Track CODEOWNERS adoption

Published on August 16th, 2023

GitHub CODEOWNERS files can be a good way to ensure that code reviews are routed to the correct people. However, not all teams will use CODEOWNERS files in their repositories.

In this tutorial, we’re going to create a Tech Insights check that tracks adoption of CODEOWNERS files amongst Backstage components.


  1. You must have intalled the Roadie GitHub App.

Create a CODEOWNERS Data Source

  1. Visit Tech Insights and click into the Data Sources tab. Click the ADD DATA SOURCE button to create a new data source.

    a button on a web interface

  2. Name the Data Source “CODEOWNERS” and give it the description “Detects usage and validity of the codeowners file in a repo.”


  3. In the Data Provider section, select the “HTTP via Integration” type and enter the Path Extension

    repos/{{ metadata.annotations[""] }}/codeowners/errors
  4. In the input labelled “Select Entity to test data source against”, choose an Entity in the catalog that has the annotation set, and has a valid CODEOWNERS file the repository the annotation points at. Click the VIEW button and you should see a response from the GitHub API.


  5. In the field extraction box, fill out the inputs with the following values.

    Fact name JSONata query Type
    Error count $count(errors) Integer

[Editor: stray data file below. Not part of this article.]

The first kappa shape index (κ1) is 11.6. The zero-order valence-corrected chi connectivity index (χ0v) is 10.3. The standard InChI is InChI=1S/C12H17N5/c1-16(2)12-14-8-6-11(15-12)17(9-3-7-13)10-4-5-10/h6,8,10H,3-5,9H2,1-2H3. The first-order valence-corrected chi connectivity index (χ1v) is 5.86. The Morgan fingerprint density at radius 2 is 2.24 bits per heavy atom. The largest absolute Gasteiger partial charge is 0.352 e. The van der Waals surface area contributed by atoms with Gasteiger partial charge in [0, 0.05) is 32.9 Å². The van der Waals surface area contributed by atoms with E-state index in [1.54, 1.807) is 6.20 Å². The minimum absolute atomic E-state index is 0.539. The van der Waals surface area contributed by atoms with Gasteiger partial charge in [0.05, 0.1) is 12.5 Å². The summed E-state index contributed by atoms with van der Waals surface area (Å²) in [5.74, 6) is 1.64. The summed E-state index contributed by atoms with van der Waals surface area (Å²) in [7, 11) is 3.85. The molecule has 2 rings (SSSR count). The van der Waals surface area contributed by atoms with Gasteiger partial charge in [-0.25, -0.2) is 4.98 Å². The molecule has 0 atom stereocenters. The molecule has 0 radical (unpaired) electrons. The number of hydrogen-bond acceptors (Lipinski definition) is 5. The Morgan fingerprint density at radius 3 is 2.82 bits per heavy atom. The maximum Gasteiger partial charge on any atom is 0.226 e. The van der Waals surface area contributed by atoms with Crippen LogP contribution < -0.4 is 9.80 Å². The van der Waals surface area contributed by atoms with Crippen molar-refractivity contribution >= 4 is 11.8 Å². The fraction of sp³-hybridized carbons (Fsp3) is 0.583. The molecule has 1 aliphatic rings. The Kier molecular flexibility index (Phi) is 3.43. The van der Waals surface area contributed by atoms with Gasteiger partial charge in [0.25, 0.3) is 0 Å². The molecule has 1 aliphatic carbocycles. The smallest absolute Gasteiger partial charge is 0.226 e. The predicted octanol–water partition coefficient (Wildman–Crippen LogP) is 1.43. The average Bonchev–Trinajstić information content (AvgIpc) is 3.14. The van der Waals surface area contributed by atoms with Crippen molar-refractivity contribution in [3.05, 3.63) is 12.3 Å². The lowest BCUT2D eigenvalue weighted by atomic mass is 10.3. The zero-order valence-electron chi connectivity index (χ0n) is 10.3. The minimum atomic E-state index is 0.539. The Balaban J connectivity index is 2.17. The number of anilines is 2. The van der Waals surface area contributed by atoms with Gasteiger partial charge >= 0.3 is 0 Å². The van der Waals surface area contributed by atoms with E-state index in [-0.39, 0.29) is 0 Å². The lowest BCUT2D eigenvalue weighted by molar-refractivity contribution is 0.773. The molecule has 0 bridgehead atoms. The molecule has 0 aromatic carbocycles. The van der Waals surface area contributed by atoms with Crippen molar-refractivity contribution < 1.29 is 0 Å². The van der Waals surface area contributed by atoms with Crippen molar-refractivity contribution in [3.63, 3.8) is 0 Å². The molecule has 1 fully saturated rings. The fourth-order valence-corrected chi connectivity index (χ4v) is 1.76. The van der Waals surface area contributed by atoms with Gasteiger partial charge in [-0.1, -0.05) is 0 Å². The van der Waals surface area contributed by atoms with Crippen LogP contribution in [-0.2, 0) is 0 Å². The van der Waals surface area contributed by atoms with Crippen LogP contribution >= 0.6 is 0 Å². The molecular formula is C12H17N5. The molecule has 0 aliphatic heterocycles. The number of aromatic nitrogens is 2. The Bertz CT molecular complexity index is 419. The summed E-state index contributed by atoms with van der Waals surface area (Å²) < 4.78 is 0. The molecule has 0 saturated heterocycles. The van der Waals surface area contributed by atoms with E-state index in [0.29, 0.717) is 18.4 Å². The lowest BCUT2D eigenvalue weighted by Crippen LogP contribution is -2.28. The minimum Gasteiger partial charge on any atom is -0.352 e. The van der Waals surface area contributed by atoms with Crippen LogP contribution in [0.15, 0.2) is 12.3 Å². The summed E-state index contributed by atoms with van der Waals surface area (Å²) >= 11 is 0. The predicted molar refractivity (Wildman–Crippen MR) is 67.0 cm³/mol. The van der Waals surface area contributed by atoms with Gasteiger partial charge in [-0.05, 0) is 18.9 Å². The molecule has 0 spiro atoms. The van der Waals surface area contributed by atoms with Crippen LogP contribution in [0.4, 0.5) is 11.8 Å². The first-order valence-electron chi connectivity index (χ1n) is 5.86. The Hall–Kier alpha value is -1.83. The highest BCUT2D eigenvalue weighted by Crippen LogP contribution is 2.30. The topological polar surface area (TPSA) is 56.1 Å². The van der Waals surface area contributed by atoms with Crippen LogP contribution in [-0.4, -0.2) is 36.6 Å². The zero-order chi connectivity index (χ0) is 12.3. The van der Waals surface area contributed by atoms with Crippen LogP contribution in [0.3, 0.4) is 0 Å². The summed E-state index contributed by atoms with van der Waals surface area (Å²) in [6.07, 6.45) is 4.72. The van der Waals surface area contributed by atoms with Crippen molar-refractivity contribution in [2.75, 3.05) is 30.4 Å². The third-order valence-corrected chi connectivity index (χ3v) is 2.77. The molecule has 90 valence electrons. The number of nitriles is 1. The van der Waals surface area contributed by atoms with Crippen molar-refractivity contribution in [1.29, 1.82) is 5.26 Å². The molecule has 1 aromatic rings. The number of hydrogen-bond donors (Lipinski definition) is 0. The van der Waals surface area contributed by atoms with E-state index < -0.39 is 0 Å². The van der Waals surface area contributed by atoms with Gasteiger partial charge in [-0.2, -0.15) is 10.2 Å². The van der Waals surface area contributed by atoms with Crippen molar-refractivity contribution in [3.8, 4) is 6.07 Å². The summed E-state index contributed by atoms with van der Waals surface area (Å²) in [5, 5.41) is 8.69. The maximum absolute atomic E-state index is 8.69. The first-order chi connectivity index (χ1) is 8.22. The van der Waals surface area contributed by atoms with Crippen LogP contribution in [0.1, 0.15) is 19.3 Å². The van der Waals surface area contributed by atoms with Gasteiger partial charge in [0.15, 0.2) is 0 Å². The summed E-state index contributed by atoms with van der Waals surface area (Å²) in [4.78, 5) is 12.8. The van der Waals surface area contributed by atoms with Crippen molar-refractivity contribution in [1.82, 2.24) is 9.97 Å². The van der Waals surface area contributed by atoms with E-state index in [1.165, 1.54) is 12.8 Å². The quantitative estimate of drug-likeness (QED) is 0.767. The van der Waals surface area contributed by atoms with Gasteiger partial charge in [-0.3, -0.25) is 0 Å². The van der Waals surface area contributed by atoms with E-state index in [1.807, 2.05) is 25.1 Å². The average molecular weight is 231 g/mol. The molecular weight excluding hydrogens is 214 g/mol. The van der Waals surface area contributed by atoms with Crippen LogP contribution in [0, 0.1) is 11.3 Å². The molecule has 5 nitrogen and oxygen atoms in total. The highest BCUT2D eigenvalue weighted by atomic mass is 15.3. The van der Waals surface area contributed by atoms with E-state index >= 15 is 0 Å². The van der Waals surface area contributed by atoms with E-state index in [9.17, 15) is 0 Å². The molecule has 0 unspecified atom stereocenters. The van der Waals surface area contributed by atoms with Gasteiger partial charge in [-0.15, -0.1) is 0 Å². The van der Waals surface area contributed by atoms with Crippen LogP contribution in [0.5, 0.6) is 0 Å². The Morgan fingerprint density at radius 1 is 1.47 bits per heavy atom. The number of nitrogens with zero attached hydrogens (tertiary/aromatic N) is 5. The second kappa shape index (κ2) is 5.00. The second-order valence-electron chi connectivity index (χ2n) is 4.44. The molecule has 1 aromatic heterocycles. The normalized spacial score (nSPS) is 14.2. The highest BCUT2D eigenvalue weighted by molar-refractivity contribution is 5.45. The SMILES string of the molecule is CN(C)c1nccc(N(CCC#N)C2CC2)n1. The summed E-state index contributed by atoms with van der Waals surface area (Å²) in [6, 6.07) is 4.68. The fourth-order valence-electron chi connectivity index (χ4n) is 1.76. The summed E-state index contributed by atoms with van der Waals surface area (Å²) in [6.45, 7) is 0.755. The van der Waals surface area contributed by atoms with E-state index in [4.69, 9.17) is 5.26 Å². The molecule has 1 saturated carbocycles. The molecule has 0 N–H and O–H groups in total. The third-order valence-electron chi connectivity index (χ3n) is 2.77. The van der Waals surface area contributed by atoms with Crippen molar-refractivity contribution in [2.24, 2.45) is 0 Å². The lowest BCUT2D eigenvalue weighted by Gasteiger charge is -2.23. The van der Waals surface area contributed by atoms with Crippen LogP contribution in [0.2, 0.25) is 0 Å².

Has errors $count(errors) != 0 Boolean
    Uses codeowners $exists(errors) Boolean
  6. Click the CHECK FACTS button and you should see that the facts are successfully extracted from the test response.


  7. In the “Applies to” section, set the following filters:

    Filter name Value
    Type Component
    Has Annotation
  8. Save the Data Source. After a minute or two, you should see results come in.


Create a CODEOWNERS check

Now that we can gather information about how CODEOWNERS is being used, we can write a check to figure out which components are using it correctly.

  1. Visit Tech Insights and click into the Checks tab. Click the ADD CHECK button to create a new check.

    add check button

  2. In the About section, name the Check “Production software must have a valid CODEOWNERS file”. Give it the description “A codeowners file will help security route issues to the right people.”

  3. In the Conditions section, we’re going to create a compound check which first checks that the Component is using CODEOWNERS, and then checks that the CODEOWNERS file is valid. Click the “ADD CONDITION” button to add a second set of fields in this section. Make sure the boolean logic selector is set to “And”.

    check conditions empty

  4. In the first set of condition inputs, use the following values.

    Input name Value
    Data Source CODEOWNERS
    Fact Uses codeowners
    Fact operator Is True
  5. In the second set of condition inputs, use these values.

    Input name Value
    Data Source CODEOWNERS
    Fact Has errors
    Fact operator Is False

    We now have a set of conditions which pass when a Component has a valid CODEOWNERS file, and fail otherwise.

    You can use the “DRY RUN” button to test these conditions against some Components in your catalog, ensure they operate the way you would expect, and return the correct pass or fail result.


  6. Use the filters to target this check at production Components. You likely don’t want to require random experimental repos to have CODEOWNERS files.

  7. Save the check by clicking “SAVE”. If you’re not quite ready to go live yet, you can use the “SAVE AS DRAFT” button to save the check but ensure only admins can see it.

Check results

Once saved, the check will display results showing which components might need to create a new CODEOWNERS file, or fix the existing one.

check results